What Makes a Sibling?

We recently had a discussion that got into the area of defining who is our brother and sister. Is this something we are responsible for trying to define? If so, what is our criteria? Is there a single list of criteria that everyone must use? Feel free to comment here with your thoughts, scriptures to support, etc.

What Makes a Sibling?

4 thoughts on “What Makes a Sibling?

  1. driftingluke says:

    I don’t believe this sort of question can be answered fairly by simply having someone answer a list of criteria. I find out who my spiritual siblings are by spending time with someone. Over time, we discover and build on our mutual goals, etc. or we discover that we don’t have much to build on together, spiritually speaking. By their fruits you will know your siblings?


  2. If someone denies the resurrection of Christ, I personally cannot call them my sibling in Christ. But other than that, I don’t believe there’s a basis for having a list of sorts….

    Regardless, it seems counterproductive to the cause of Christ to approach my interactions with others in the manner of “I better determine if this person is a REAL Christian.” Rather, I prefer to assume that if they proclaim Christ as Lord that they are genuine, unless anything comes up that proves otherwise as I get to know them better, as Colby suggested.


  3. brent says:

    This is an interesting subject to me. From the way I currently see this, I don’t think it’s my ‘duty’ as a follower of Christ to go around trying to figure out who is my brother or sister in Christ. There are really two parts of this; who God counts as part of his family and who we count. I can get to know people and count them as brothers and sisters, and they can count me as one, but I can’t say with absolute certainty that my limited knowledge of another person’s heart equates to what God knows of each of us, and the same for others who see me as a brother. Over time, and when you really get to know someone, you can be pretty certain about some people. I have a lot of confidence that Matt Pittman is my brother in Christ because I’ve known him for years. We’ve shared in our struggles and in our faith. We’ve laughed together, prayed together, and talked about all kinds of things. I’ve witnessed his faith in action, and I hope he’s witnessed mine to some extent.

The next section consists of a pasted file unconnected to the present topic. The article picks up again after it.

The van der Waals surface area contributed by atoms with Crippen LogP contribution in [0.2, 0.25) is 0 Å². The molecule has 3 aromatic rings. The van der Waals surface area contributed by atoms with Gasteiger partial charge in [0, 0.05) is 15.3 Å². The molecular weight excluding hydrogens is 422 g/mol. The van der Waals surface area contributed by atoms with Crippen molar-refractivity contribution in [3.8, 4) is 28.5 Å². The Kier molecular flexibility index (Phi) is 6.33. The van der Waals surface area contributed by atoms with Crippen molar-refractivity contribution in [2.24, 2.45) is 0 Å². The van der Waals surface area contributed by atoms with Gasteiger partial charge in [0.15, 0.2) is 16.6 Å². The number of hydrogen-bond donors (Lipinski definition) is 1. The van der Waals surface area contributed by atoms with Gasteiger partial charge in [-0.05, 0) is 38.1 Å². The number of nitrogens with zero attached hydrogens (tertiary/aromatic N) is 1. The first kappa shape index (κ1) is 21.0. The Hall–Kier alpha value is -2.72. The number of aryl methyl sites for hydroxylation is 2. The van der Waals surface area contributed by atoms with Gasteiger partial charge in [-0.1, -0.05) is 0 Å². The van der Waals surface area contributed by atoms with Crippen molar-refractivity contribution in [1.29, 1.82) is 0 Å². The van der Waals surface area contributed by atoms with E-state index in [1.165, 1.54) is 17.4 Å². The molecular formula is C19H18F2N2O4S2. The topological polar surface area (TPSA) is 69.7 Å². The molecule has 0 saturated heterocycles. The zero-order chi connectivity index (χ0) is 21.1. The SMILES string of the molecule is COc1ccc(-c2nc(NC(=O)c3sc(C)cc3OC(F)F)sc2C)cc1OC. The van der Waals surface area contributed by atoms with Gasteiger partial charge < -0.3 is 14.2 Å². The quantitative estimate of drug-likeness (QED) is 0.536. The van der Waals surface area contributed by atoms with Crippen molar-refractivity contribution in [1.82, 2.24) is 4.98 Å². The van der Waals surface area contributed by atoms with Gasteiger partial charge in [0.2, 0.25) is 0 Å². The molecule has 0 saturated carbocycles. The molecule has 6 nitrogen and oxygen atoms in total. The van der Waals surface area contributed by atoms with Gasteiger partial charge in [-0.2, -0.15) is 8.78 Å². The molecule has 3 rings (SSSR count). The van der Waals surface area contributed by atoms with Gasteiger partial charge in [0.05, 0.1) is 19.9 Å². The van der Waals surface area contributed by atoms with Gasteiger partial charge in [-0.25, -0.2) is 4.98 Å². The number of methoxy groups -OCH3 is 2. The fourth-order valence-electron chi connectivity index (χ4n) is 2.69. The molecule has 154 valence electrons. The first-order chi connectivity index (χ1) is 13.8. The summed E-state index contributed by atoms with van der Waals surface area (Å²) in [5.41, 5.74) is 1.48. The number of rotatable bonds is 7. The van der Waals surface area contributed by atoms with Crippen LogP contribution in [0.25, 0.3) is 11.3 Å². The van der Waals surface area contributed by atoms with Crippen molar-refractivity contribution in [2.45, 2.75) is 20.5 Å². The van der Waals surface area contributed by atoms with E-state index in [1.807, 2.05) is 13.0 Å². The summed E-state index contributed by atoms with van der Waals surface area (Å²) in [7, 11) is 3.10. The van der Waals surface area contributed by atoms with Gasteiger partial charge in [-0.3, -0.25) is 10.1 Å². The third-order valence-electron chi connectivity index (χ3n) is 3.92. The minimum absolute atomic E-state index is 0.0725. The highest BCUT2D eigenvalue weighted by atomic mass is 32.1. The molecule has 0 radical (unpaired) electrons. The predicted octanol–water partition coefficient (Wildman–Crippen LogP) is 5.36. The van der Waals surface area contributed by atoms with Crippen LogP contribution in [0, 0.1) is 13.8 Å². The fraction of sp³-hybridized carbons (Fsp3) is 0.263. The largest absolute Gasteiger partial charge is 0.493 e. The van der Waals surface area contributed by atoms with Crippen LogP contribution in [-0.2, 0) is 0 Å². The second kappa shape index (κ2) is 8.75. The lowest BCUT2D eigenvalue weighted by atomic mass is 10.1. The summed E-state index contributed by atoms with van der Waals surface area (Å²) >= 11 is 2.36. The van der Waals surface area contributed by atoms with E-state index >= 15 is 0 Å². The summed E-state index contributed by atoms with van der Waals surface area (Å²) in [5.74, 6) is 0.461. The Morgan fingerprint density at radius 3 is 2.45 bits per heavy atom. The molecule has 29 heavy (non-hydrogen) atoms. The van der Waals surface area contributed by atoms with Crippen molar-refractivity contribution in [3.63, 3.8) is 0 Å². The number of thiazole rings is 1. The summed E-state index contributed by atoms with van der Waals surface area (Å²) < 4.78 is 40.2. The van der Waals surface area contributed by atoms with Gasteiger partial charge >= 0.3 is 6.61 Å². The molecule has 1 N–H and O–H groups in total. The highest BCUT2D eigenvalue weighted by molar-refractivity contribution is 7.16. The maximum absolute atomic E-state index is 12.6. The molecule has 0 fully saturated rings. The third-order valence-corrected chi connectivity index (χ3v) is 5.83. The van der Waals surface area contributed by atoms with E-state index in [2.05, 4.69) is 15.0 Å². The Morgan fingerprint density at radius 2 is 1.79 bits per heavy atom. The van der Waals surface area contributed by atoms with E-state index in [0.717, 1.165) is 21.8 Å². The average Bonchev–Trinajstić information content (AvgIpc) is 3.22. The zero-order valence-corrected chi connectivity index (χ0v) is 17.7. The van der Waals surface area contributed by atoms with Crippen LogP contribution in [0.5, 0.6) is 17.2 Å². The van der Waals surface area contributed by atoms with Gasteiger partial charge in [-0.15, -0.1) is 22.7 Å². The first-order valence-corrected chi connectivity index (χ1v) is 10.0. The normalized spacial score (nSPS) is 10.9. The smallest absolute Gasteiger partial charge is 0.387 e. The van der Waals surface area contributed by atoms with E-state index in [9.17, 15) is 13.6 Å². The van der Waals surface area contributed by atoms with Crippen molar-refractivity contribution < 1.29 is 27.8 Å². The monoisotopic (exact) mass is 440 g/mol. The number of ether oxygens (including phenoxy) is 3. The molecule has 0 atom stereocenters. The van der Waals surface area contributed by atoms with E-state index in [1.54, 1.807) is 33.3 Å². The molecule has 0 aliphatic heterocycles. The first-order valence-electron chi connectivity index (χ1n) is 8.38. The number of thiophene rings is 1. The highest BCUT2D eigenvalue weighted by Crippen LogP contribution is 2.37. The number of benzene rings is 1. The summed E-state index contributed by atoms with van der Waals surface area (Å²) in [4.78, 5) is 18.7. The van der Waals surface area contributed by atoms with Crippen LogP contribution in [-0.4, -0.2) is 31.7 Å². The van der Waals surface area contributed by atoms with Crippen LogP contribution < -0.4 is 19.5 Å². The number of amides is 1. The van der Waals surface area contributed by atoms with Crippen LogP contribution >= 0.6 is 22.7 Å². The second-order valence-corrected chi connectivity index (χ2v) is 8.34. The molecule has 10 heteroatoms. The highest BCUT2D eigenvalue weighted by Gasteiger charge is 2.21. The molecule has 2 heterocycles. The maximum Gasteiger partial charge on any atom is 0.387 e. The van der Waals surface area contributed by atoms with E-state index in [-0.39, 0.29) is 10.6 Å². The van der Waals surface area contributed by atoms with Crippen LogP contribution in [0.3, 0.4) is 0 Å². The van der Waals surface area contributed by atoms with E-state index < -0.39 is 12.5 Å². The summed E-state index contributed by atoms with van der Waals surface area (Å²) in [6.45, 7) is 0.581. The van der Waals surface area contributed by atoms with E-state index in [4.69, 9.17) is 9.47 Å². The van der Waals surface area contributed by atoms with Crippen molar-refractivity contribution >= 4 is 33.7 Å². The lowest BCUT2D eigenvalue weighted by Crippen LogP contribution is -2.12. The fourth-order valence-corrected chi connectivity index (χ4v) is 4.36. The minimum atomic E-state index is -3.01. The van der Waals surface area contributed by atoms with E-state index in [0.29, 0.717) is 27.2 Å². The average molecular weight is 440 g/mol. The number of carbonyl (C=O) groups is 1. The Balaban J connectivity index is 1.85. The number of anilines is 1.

There are those I am just as confident are not my brothers or sisters. For instance, a friend of mine who I work with, talked with, and have played music with denies that God exists, and thinks the idea of the Bible, Jesus being the son of God, miracles, etc. is nothing more than fables. I am confident that he is not my brother in Christ.
    A third category would be those who I do not know, but who believe that Jesus is the son of God, died for their sins, and was risen from the dead. They pray to God in the name of Jesus, they meet with others who hold this belief. They earnestly attempt to do things that they believe the scriptures show are what God would have them do. They are sincerely seeking the truth, just as I hope I am. For those people, and as I am for them, I don’t believe it’s my business to speculate on whether or not God has added them to his family. Since they are meeting with other believers of Christ I would be inclined to give them the benefit of the doubt as individuals, even though I may not agree with every minute detail of how they behave as an organization.
    In summary, it’s my contention that there is a short list of people I see as my brothers and sisters, because we are actually like brothers and sisters. We share a bond in Christ and we know each other, communicate with each other, and bear one another’s burdens. Although I know there are countless other brothers and sisters in Christ, I don’t find it my responsibility to figure out exactly who they are.
    There is another short list (though not quite as short due to technology) of people I do not see as my brothers and sisters, and that is because we do not share a bond in Christ.


  4. Love compels us to share the good news with others, in genuine humility. In Acts 8, Philip told the eunuch “the good news about Jesus” (v35). Next, the eunuch was baptized. Next, he rejoiced.

    I’m guessing that we are all convicted in our hearts about something. When that something relates to salvation, I believe it’s good to share the what and why of our convictions with others, and also listen and consider – honestly consider – what others believe. That’s what friends do.


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